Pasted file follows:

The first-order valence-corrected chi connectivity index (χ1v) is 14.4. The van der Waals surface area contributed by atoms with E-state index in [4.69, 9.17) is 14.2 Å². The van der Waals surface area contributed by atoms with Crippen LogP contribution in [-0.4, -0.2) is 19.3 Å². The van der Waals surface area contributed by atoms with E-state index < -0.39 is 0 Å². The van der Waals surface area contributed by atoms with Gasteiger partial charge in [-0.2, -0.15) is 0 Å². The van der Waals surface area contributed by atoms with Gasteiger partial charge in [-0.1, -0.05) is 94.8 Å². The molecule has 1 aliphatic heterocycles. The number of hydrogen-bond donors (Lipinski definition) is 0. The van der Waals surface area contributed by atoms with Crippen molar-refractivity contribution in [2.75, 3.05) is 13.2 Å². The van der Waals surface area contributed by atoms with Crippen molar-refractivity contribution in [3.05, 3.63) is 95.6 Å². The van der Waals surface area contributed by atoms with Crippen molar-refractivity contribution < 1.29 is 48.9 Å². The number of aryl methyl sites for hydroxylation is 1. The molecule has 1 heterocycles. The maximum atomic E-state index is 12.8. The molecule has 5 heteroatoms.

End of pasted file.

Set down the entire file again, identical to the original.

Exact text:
The first-order valence-corrected chi connectivity index (χ1v) is 14.4. The van der Waals surface area contributed by atoms with E-state index in [4.69, 9.17) is 14.2 Å². The van der Waals surface area contributed by atoms with Crippen LogP contribution in [-0.4, -0.2) is 19.3 Å². The van der Waals surface area contributed by atoms with E-state index < -0.39 is 0 Å². The van der Waals surface area contributed by atoms with Gasteiger partial charge in [-0.2, -0.15) is 0 Å². The van der Waals surface area contributed by atoms with Gasteiger partial charge in [-0.1, -0.05) is 94.8 Å². The molecule has 1 aliphatic heterocycles. The number of hydrogen-bond donors (Lipinski definition) is 0. The van der Waals surface area contributed by atoms with Crippen molar-refractivity contribution in [2.75, 3.05) is 13.2 Å². The van der Waals surface area contributed by atoms with Crippen molar-refractivity contribution in [3.05, 3.63) is 95.6 Å². The van der Waals surface area contributed by atoms with Crippen molar-refractivity contribution < 1.29 is 48.9 Å². The number of aryl methyl sites for hydroxylation is 1. The molecule has 1 heterocycles. The maximum atomic E-state index is 12.8. The molecule has 5 heteroatoms.